A new species of cicada has been identified by UPLB MNH curator Dr. Ireneo L. Lit, Jr. and cicada expert Dr. Young June Lee of the Department of Ecology and Evolutionary Biology, University of Connecticut.

In a recently published paper (Zootaxa 3948 (2): 296–300), Drs. Lee and Lit formally described the "laughing" cicada Psithyristria ridibunda sp. nov. from Banahao de Lucban, Quezon.

The specific name, according to the scientists, is a Latin adjective referring to "laughing" -- an allusion to the sound generated by the males of this cicada species usually right after sunset.

The authors wrote that the new species is very similar to Psithyristria incredibilis Lee & Hill, 2010, but the cubital cell is distinctly larger than the radial cell and the medial branch of the uncal lobe is much shorter than the lateral branch and has two tiny apical spines.

Dr. Lit originally collected three individuals of the cicada during a biodiversity documentation project in Mt. Banahao de Lucban in collaboration with Southern Luzon Polytechnic College (now Southern Luzon State University) in 1998.

"We were at about 1,100 meters elevation when our local guides reminded us a few minutes after sunset to pitch up our tents fast because the 'unseen dwarfs or fairies' will be laughing soon and the atmosphere will become spooky," Lit recalled.

The professor said that the sounds were made by the cicadas. "They sounded like little people laughing or may be at times like the laughing witches in some movies I have watched," he said.

According to Dr. Lit, Philippine cicadas were largely unstudied back then and there was limited literature available. Burdened with other research projects, Dr. Lit set the specimens aside for several years until he mentioned them during the 2011 presentation of the UP-California Academy of Sciences' Hearst Philippine Biodiversity Expedition.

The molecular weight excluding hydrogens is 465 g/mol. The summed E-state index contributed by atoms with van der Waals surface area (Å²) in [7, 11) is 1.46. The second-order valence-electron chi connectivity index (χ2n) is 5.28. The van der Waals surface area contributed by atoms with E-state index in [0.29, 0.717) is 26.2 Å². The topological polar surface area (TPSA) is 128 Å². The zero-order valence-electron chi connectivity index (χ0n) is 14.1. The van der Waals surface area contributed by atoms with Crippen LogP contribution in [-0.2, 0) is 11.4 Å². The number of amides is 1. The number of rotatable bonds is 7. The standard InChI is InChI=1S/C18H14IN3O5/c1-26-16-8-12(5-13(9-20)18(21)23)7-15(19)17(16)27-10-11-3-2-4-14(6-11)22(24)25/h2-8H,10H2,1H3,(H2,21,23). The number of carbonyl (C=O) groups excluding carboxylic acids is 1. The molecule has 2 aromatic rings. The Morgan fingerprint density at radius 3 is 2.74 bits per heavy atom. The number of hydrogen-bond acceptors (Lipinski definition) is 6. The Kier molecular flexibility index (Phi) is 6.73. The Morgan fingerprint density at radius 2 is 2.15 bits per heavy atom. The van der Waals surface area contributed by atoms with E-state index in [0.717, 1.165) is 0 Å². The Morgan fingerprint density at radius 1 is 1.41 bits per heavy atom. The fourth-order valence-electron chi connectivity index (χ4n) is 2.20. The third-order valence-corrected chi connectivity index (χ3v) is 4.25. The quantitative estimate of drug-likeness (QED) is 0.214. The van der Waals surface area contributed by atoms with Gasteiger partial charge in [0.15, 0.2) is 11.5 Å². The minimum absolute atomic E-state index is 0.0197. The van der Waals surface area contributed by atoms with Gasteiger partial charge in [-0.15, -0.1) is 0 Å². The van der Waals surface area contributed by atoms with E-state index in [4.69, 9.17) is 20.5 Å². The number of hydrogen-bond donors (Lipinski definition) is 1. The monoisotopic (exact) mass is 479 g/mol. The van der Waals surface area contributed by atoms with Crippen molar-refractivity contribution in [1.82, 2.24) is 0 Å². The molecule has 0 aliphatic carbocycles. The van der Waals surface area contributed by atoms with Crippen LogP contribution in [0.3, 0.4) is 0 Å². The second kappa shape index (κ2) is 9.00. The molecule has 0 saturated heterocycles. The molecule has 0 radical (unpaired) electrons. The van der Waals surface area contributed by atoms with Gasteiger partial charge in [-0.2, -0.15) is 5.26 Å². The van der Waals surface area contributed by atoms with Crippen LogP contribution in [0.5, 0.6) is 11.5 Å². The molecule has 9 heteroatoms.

"In the Internet, the species became known as the "laughing cicada" when local and foreign media picked up my account during the presentation," recounted Lit. However, Dr. Lit said that the species was yet to be identified and there was no proof that the species is new to science.

In late 2014, Dr. Lit was able to start collaborations with Dr. Lee after he chanced upon Lee's paper on cicadas from Samar and other places in the Philippines.

"Cicadas are very interesting insects and a lot can be still be learned about them," Dr. Lit said. The genus Psithyristria Stål, 1870, is known only from Luzon Island of the Philippines.

According to the entomologist, only 15 species of this genus has been discovered."We are hoping to find more considering the rich biodiversity of the Philippines," he added.

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